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HomeArticleCardinal Müller on Traditionis Custodes: ‘The Shepherd Hits the Sheep Hard With His Crook’

Cardinal Müller on Traditionis Custodes: ‘The Shepherd Hits the Sheep Hard With His Crook’

Cardinal Müller on Traditionis Custodes: ‘The Shepherd Hits the Sheep Hard With His Crook’

Cardinal Gerhard Müller (photo: Edward Pentin / National Catholic Register)

The prefect emeritus of the Congregation for the Doctrine of the Faith published his reflections on Pope Francis’ motu proprio that sweepingly restricts celebration of the Traditional Latin Mass

Cardinal Gerhard Müller has argued that Pope Francis failed to adequately make his case in Traditionis Custodes, the decree that imposes sweeping restrictions on the Traditional Latin Mass, saying that “instead of appreciating the smell of the sheep, the shepherd here hits them hard with his crook.”

In a lengthy July 19 commentary on Traditionis Custodes (Guardians of Tradition) which reversed the efforts of Pope St. John Paul II and Benedict XVI to liberalize celebration of the Mass according to the 1962 Roman Missalthe prefect emeritus of the Congregation for the Doctrine of the Faith makes the case that the Pope’s accompanying letter to bishops contains an inadequate vision of Church unity and lacks both expertise and context.

The Pope signed and promulgated Traditionis Custodes issued motu proprio (of his own accord) on July 16, the Feast of Our Lady of Mount Carmel, arguing that the efforts of his predecessors to liberalize the Mass have been “exploited to widen the gaps, reinforce the divergences, and encourage disagreements that injure the Church, block her path, and expose her to the peril of division.”

Taking as his starting point that the Pope wishes to “drastically” restrict the celebration of the old Mass by “total unification” with the Mass of Paul VI, Cardinal Müller writes that Francis’ clear intention is actually to condemn “to extinction in the long run” celebration of the old Mass, also called the Extraordinary Form of the Roman Rite.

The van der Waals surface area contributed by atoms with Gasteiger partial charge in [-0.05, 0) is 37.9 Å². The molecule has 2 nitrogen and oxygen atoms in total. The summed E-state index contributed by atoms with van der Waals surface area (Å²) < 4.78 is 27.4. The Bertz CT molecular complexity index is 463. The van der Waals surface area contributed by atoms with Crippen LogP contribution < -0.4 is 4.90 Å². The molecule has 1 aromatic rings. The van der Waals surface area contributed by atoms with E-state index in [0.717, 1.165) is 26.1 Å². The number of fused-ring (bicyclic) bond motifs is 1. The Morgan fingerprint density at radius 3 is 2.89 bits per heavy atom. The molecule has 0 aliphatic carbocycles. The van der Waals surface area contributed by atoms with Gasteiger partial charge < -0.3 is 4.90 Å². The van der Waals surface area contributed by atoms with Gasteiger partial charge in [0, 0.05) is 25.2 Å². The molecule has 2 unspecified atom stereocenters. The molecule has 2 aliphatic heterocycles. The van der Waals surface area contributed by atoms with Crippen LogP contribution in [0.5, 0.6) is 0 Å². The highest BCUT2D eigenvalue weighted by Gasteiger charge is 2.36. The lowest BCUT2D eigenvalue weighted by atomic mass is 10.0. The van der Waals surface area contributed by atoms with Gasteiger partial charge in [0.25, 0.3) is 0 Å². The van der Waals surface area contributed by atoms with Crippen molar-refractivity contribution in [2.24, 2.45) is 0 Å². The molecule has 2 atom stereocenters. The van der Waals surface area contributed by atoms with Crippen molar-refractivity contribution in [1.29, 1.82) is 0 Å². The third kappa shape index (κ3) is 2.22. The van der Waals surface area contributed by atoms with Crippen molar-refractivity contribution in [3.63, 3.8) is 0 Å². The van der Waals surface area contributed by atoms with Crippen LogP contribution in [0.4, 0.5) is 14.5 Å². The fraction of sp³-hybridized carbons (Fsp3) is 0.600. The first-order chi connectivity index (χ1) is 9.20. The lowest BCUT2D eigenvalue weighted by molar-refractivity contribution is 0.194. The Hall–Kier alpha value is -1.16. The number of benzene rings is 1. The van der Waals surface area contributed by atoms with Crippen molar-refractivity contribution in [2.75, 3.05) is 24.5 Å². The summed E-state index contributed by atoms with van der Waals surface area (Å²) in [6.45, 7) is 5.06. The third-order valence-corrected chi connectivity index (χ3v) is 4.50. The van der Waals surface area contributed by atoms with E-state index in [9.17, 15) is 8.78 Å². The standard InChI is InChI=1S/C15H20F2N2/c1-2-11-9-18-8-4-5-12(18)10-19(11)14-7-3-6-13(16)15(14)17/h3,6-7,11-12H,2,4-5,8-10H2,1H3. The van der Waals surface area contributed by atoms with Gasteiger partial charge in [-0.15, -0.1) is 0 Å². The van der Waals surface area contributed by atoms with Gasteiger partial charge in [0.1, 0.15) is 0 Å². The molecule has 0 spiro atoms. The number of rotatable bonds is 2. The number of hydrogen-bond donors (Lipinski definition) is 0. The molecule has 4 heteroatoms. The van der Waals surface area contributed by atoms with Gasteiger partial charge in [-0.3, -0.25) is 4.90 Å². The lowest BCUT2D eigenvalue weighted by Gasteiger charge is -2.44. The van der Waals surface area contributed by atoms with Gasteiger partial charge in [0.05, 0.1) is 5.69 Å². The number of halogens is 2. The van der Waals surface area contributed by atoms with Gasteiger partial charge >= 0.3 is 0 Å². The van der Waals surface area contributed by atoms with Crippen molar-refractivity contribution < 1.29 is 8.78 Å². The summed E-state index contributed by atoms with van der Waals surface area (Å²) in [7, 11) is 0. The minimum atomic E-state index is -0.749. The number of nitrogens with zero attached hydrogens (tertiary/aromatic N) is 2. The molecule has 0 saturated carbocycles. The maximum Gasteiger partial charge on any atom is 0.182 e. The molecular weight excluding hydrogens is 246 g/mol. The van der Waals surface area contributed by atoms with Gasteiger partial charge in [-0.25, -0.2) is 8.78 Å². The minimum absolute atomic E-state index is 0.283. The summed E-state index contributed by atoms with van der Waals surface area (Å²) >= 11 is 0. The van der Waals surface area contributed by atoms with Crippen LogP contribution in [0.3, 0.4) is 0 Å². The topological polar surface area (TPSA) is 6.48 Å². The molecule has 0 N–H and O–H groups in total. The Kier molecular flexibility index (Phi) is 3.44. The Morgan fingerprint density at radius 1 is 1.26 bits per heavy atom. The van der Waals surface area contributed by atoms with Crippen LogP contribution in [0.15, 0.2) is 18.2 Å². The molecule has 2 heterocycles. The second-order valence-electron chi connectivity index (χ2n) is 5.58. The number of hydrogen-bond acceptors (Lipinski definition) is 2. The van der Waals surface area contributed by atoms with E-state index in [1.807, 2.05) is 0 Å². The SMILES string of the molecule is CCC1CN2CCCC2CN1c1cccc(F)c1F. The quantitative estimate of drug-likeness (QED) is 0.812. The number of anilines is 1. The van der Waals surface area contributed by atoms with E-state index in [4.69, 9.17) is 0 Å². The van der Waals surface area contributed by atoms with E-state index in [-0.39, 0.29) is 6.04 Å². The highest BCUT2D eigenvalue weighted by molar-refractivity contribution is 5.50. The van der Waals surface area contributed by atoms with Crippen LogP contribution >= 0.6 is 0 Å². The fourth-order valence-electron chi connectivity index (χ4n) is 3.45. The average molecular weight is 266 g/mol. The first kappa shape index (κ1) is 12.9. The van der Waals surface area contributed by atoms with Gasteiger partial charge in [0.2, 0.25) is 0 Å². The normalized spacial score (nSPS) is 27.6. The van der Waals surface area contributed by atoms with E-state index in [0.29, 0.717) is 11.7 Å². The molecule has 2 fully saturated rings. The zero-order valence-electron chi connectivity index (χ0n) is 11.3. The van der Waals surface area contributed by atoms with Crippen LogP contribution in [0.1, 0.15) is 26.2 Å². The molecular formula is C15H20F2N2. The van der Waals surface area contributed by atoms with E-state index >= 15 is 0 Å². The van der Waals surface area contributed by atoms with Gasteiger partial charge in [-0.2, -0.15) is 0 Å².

He criticizes what he sees as the decree’s call for “a sterile uniformity in the external liturgical form” rather than “unity in the confession of revealed faith and the celebration of the mysteries of grace in the seven sacraments.”

“The unity of believers with one another is rooted in unity in God through faith, hope, and love and has nothing to do with uniformity in appearance, the lockstep of a military formation, or the groupthink of the big-tech age,” he explains.

And although he supports the Pope for his concern about those who resist “the authority of Vatican II” and for insisting on what the cardinal calls the “unconditional recognition of Vatican II,” he also notes a recent “paganization of the Catholic liturgy” such as the Pachamama controversy in 2019 — developments, he says, which are “rather counterproductive for the restoration and renewal of a dignified and orthodox liturgy reflective of the fulness of the Catholic faith.”

“The image of the misguided fire brigade comes to mind, which — instead of saving the blazing house — instead first saves the small barn next to it,” Cardinal Müller writes.

“Without the slightest empathy,” he continues, “one ignores the religious feelings of the (often young) participants in the Masses according to the Missal John XXIII (1962). Instead of appreciating the smell of the sheep, the shepherd here hits them hard with his crook. It also seems simply unjust to abolish celebrations of the ‘old’ rite just because it attracts some problematic people: abusus non tollit usum [misuse of something is no argument against its proper use].”

Cardinal Müller says the Pope rightly emphasizes the “centrality” of the Roman Canon in the new Missal, but the cardinal also stresses the need for adherents of both forms of the liturgy to respect each other’s qualities, and argues that “more knowledge of Catholic dogmatics and the history of the liturgy” could counteract conflicts and save bishops from “an authoritarian, loveless, and narrow-minded manner against the supporters of the ‘old’ Mass.”

He hopes the Congregations for Religious and Divine Worship, which will now have authority over individuals and groups attached to the old Roman Missal, will not become “inebriated on power” and wage a “campaign of destruction” against such communities in the “foolish belief that by doing so they are rendering a service to the Church and promoting Vatican II.”

“If Traditionis Custodes is to serve the unity of the Church,” Cardinal Müller concludes, “that can only mean a unity in faith, which enables us to ‘come to the perfect knowledge of the Son of God,’ which is to say unity in truth and love.”

Read the full text on The Catholic Thing.

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